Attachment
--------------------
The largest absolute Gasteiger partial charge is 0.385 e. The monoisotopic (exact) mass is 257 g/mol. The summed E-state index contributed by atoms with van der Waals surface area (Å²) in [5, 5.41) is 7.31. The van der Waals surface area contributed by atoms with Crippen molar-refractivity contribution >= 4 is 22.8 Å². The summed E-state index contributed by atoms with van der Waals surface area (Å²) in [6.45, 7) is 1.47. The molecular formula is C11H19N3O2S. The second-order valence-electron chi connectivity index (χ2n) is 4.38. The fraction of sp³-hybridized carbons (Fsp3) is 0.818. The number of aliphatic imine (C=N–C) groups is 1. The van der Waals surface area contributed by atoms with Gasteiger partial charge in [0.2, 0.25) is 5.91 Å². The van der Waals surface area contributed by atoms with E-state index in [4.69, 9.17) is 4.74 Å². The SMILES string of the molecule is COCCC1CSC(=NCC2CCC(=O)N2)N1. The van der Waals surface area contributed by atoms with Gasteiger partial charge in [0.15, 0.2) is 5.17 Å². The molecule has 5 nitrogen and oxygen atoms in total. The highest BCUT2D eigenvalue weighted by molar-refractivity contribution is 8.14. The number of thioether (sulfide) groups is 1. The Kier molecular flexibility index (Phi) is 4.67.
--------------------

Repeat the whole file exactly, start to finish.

The largest absolute Gasteiger partial charge is 0.385 e. The monoisotopic (exact) mass is 257 g/mol. The summed E-state index contributed by atoms with van der Waals surface area (Å²) in [5, 5.41) is 7.31. The van der Waals surface area contributed by atoms with Crippen molar-refractivity contribution >= 4 is 22.8 Å². The summed E-state index contributed by atoms with van der Waals surface area (Å²) in [6.45, 7) is 1.47. The molecular formula is C11H19N3O2S. The second-order valence-electron chi connectivity index (χ2n) is 4.38. The fraction of sp³-hybridized carbons (Fsp3) is 0.818. The number of aliphatic imine (C=N–C) groups is 1. The van der Waals surface area contributed by atoms with Gasteiger partial charge in [0.2, 0.25) is 5.91 Å². The van der Waals surface area contributed by atoms with E-state index in [4.69, 9.17) is 4.74 Å². The SMILES string of the molecule is COCCC1CSC(=NCC2CCC(=O)N2)N1. The van der Waals surface area contributed by atoms with Gasteiger partial charge in [0.15, 0.2) is 5.17 Å². The molecule has 5 nitrogen and oxygen atoms in total. The highest BCUT2D eigenvalue weighted by molar-refractivity contribution is 8.14. The number of thioether (sulfide) groups is 1. The Kier molecular flexibility index (Phi) is 4.67.